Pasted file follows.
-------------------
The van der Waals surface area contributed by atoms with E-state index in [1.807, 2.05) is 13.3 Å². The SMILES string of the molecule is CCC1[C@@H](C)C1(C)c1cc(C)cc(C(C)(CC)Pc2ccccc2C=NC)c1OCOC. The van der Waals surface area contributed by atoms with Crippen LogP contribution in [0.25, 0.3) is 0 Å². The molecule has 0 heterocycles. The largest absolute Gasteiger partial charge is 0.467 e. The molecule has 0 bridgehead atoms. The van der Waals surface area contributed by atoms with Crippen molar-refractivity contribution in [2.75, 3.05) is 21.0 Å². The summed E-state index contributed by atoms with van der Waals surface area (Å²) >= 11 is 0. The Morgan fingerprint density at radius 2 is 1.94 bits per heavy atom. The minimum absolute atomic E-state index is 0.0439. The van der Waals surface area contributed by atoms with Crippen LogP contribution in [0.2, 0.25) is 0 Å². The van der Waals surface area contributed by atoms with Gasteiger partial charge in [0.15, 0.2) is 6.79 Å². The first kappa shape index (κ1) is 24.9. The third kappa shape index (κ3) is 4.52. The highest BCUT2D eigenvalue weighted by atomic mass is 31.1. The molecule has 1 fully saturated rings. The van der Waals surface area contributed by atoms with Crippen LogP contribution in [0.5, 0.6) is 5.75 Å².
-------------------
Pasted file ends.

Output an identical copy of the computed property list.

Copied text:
The van der Waals surface area contributed by atoms with E-state index in [1.807, 2.05) is 13.3 Å². The SMILES string of the molecule is CCC1[C@@H](C)C1(C)c1cc(C)cc(C(C)(CC)Pc2ccccc2C=NC)c1OCOC. The van der Waals surface area contributed by atoms with Crippen LogP contribution in [0.25, 0.3) is 0 Å². The molecule has 0 heterocycles. The largest absolute Gasteiger partial charge is 0.467 e. The molecule has 0 bridgehead atoms. The van der Waals surface area contributed by atoms with Crippen molar-refractivity contribution in [2.75, 3.05) is 21.0 Å². The summed E-state index contributed by atoms with van der Waals surface area (Å²) >= 11 is 0. The Morgan fingerprint density at radius 2 is 1.94 bits per heavy atom. The minimum absolute atomic E-state index is 0.0439. The van der Waals surface area contributed by atoms with Crippen LogP contribution in [0.2, 0.25) is 0 Å². The van der Waals surface area contributed by atoms with Gasteiger partial charge in [0.15, 0.2) is 6.79 Å². The first kappa shape index (κ1) is 24.9. The third kappa shape index (κ3) is 4.52. The highest BCUT2D eigenvalue weighted by atomic mass is 31.1. The molecule has 1 fully saturated rings. The van der Waals surface area contributed by atoms with Crippen LogP contribution in [0.5, 0.6) is 5.75 Å².